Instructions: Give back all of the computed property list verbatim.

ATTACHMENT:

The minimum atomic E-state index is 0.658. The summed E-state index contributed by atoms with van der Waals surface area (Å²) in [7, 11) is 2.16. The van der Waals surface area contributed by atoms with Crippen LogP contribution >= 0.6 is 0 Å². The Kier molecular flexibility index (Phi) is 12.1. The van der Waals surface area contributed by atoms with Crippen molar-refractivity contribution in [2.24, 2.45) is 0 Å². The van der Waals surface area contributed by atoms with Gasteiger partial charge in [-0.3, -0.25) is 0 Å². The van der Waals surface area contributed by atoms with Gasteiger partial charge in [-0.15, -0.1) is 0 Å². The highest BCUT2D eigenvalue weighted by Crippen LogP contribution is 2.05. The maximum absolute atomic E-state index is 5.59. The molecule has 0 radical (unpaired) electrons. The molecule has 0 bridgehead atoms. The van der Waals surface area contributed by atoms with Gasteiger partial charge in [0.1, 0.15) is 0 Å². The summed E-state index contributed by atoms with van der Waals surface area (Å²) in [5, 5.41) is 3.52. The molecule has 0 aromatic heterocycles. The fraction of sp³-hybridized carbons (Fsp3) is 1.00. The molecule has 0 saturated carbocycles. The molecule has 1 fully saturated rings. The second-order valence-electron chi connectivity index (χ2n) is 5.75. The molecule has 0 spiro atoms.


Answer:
The minimum atomic E-state index is 0.658. The summed E-state index contributed by atoms with van der Waals surface area (Å²) in [7, 11) is 2.16. The van der Waals surface area contributed by atoms with Crippen LogP contribution >= 0.6 is 0 Å². The Kier molecular flexibility index (Phi) is 12.1. The van der Waals surface area contributed by atoms with Crippen molar-refractivity contribution in [2.24, 2.45) is 0 Å². The van der Waals surface area contributed by atoms with Gasteiger partial charge in [-0.3, -0.25) is 0 Å². The van der Waals surface area contributed by atoms with Gasteiger partial charge in [-0.15, -0.1) is 0 Å². The highest BCUT2D eigenvalue weighted by Crippen LogP contribution is 2.05. The maximum absolute atomic E-state index is 5.59. The molecule has 0 radical (unpaired) electrons. The molecule has 0 bridgehead atoms. The van der Waals surface area contributed by atoms with Gasteiger partial charge in [0.1, 0.15) is 0 Å². The summed E-state index contributed by atoms with van der Waals surface area (Å²) in [5, 5.41) is 3.52. The molecule has 0 aromatic heterocycles. The fraction of sp³-hybridized carbons (Fsp3) is 1.00. The molecule has 0 saturated carbocycles. The molecule has 1 fully saturated rings. The second-order valence-electron chi connectivity index (χ2n) is 5.75. The molecule has 0 spiro atoms.